LUCY FEIBUSCH reviews Richard Marsh’s Wingman, which is now showing at Soho Theatre after resounding success at The Edinburgh Fringe Festival.
Before the show, I was informed via its trailer that Wingman is ‘one of those comedies with a death in scene one’. Ah yes – I thought – one of those.
The description was an aptly satirical precursor to the 75-minute deluge of Richard Marsh’s dark English humour. Richard plays a son to an estranged Dad, Jerome Wright, as both fight to win at life’s cruel games, such as grieving, childcare, and getting a foul-mouthed Welsh woman called Brigitte to fancy you.
Wingman thrusts its audience into socially awkward realism. The wry humour of which, after an initial five minutes of uncomfortably furrowed eyebrows, (is this funny or just really weird?), seduces its audience and ultimately defines this unique show.
The play’s trigger is Mum dying of cancer (fondly known as The Bastard). She then oversees the turbulent relationship of her ex-husband and devoted son in urn form, including nearly being fed to her grandson. Bit awkward.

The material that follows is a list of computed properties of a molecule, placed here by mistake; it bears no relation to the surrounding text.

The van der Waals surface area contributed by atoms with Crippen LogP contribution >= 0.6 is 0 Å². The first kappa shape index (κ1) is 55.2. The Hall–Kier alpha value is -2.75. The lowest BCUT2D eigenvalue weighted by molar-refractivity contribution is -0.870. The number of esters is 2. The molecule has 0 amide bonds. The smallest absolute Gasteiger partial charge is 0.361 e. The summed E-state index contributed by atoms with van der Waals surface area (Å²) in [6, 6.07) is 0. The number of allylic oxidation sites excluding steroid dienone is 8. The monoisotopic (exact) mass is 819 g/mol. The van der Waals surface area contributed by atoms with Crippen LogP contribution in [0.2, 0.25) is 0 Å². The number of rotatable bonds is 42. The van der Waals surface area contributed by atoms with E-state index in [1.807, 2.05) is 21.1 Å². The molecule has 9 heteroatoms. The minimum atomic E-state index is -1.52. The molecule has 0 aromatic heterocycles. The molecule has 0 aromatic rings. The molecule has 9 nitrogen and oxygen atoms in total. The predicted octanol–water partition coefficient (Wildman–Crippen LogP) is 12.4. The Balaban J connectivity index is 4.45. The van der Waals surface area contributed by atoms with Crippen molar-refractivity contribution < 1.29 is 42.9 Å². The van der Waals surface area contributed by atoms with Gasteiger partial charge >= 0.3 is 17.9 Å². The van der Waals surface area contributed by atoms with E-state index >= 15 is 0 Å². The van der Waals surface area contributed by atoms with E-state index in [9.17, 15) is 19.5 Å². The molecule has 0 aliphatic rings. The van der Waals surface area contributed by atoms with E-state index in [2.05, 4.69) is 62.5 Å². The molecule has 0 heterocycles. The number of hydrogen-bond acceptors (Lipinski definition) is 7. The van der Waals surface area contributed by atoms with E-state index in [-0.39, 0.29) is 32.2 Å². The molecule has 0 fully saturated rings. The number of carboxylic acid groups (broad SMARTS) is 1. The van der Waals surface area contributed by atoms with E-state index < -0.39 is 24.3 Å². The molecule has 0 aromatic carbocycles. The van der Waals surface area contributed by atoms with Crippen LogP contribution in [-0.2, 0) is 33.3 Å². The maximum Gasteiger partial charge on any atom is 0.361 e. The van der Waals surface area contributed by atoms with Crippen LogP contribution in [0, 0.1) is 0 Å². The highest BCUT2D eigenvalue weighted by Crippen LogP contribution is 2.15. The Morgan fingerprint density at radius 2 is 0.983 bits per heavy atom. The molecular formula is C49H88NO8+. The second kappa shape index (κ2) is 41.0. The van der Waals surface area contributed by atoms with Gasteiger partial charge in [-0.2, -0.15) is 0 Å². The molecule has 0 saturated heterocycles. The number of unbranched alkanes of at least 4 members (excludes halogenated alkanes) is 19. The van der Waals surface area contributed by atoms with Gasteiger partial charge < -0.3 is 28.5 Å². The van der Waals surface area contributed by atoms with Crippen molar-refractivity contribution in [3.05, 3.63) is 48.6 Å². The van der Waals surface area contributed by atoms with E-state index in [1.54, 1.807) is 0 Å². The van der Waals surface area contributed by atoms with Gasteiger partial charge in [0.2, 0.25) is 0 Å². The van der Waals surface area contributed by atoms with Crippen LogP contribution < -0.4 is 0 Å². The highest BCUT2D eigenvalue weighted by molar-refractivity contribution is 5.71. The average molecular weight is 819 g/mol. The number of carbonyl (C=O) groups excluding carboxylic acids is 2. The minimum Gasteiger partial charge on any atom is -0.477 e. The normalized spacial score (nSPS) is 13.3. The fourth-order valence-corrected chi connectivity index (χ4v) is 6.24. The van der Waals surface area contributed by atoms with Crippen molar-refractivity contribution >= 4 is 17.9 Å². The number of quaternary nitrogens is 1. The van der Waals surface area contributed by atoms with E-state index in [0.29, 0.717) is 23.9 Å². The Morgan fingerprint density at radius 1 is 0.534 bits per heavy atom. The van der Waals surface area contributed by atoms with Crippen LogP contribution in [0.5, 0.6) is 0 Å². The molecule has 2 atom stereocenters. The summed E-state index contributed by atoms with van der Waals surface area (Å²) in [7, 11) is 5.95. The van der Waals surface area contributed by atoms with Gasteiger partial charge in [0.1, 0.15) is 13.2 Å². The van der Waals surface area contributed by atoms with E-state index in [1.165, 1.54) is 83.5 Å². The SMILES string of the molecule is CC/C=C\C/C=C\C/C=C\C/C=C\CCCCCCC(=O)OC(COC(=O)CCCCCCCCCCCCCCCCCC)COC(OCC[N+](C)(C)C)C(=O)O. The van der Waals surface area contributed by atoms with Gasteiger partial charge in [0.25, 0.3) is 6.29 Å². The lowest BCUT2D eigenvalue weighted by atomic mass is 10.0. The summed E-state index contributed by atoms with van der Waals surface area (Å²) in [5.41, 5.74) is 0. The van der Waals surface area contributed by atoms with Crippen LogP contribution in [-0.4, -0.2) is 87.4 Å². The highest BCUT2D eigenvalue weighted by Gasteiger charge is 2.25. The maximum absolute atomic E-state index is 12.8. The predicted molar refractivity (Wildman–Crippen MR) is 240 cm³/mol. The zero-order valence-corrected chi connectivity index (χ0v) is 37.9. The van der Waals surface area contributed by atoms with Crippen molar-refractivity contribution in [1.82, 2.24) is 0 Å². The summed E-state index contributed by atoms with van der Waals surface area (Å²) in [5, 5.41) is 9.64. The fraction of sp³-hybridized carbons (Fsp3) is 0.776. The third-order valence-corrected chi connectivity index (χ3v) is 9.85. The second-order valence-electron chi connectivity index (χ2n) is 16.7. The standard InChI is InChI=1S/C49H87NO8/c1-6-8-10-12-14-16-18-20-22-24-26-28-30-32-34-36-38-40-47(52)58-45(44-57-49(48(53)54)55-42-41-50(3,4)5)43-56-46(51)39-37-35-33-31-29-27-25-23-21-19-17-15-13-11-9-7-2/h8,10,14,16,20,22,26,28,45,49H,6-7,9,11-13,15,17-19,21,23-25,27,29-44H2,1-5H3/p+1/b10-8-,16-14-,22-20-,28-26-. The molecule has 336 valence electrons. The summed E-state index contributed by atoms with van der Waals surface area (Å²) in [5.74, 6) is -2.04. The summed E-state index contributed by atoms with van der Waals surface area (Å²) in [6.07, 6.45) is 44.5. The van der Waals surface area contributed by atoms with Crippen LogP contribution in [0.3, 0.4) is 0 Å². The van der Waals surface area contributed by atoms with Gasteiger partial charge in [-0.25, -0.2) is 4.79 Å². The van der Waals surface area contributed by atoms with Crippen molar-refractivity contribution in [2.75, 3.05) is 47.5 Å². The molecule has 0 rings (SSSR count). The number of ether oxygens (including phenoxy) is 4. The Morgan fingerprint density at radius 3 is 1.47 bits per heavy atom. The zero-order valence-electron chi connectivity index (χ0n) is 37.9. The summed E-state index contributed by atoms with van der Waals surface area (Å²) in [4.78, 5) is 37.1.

Richard Marsh’s verbal gymnastics are outstanding; the script a tragi-comical artwork. Delicate themes such as ageing (‘old… face like a massive gormless walnut’) and sex (getting jiggy) are addressed. Furthermore the play is inherently inquisitive about the fundamental purpose of individual human existence, with questions such as ‘what the fucking fuck are you fucking doing?’.
Marsh has formulated a new kind of humour, a humour sympathetic to the poetical linguistics professor, the laughing-stitch-seeker and the emotionally invested.